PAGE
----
But this is the wrong approach in eradicating sexual harassment. It reaffirms the notion that men, as sexual aggressors, have dominance over women. In the book Toward an Integrated Theory of Gender Stratification, Randall Collins, Janet Saltzman Chafetz, Rae Lesser Blumberg, Scott Coltrane, Jonathan H. Turner wrote: “When this is combined with high degrees of social stratification, males acquire status as controllers and protectors of female sexual property; women's status honor is identified with their sexual purity. The status system upholds a dual standard; males acquire honor by the amount of sexual property they control, women acquire honor by being restricted and protected sexual property.” The exposure of hijabis in society and culture extends such dominance of men. It does not only affect the hijabis, but women in the society in general.
Such exposure is also an assertion that we are living in a religious conservative society, a society that not all of us identify with. Hijab is viewed differently in the West such as in United States, of course, as Muslims are minorities. In the liberal narrative, rights of minorities are championed. In Indonesia, however, there is a message conveyed in hijab. It is no longer only of the religious, but also social, economic, and political. Hijab represents a society that reinforces homogeneity and consequently discourages heterogeneity. It is no coincidence that along with rapid growth of the hijabis in Indonesia is the growth of religious conservatism.
“It is a choice, not oppression.”, some hijabis say. But it does not change the fact that hijabs – as do burqa and niqabs – correlate with regimes of oppression. In Afghanistan, for instance, prior to the Taliban ruling, the women did not wear burqas. They donned miniskirts and sleeveless tops. In Iran, even, there were protests against forced hijab.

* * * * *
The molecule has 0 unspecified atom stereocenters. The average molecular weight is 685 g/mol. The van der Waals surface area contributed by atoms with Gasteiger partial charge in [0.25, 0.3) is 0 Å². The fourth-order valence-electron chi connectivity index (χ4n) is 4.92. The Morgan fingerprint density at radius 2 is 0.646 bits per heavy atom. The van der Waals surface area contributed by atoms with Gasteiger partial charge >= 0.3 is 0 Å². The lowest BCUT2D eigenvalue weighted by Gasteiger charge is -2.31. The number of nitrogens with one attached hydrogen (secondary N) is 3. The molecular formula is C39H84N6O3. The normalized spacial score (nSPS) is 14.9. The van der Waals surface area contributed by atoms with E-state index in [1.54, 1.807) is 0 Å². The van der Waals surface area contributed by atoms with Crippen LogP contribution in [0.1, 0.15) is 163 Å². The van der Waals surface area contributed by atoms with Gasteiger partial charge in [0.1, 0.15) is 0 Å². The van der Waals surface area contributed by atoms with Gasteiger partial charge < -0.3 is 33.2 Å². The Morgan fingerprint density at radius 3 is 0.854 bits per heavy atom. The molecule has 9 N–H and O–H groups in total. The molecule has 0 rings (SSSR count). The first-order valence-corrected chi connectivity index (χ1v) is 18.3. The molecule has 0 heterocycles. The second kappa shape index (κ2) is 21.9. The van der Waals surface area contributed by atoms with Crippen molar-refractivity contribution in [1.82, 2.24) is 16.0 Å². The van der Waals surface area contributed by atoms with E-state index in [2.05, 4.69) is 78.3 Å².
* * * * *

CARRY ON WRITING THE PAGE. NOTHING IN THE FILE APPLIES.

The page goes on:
I, nevertheless, refute the notion that hijabis should be liberated from oppression of men. Women across religions, race, and class live in cultures that are patriarchal and under the dominance of men. Women of other cultures are not exempted from it. The challenges faced have more to do with our construct in regard to gender rather than our faiths.
It was not until later in life that I found out that hijabs are not obliged in Islam. At the very least, it is not a directive in sharia law. Hijab is a product of its time, but many religious teachings have found their relevance even though they are products of its time. Hijab may have found its relevance in the modern, heterogeneous society. In the heterogeneous society, hijabis are represented. But are the rest of us represented in the society hijabis personify? It is important to note that hijabis live in a heterogeneous society, and not the other way around – the heterogeneous society live among the hijabis.
If anything, fulfil the commands of God, but not of men. If indeed wearing a hijab makes me look prettier, I’d most certainly be wearing it on the outside. It is on the exterior. And as the Bible stated, in 1 Peter 3:3-4, “Your beauty should not come from outward adornment, such as elaborate hairstyles and the wearing of gold jewelry or fine clothes. Rather, it should be that of your inner self, the unfading beauty of a gentle and quiet spirit, which is of great worth in God’s sight.”
Note: I personally would prefer “one Sociology scholar” instead of “one Christian woman” in the title, but it all returns to context.
Marisa Duma has written for The Jakarta Globe, Time Out Jakarta, Hang Out Jakarta, and Kemang Buzz. She is preparing for her magister studies in Sociology.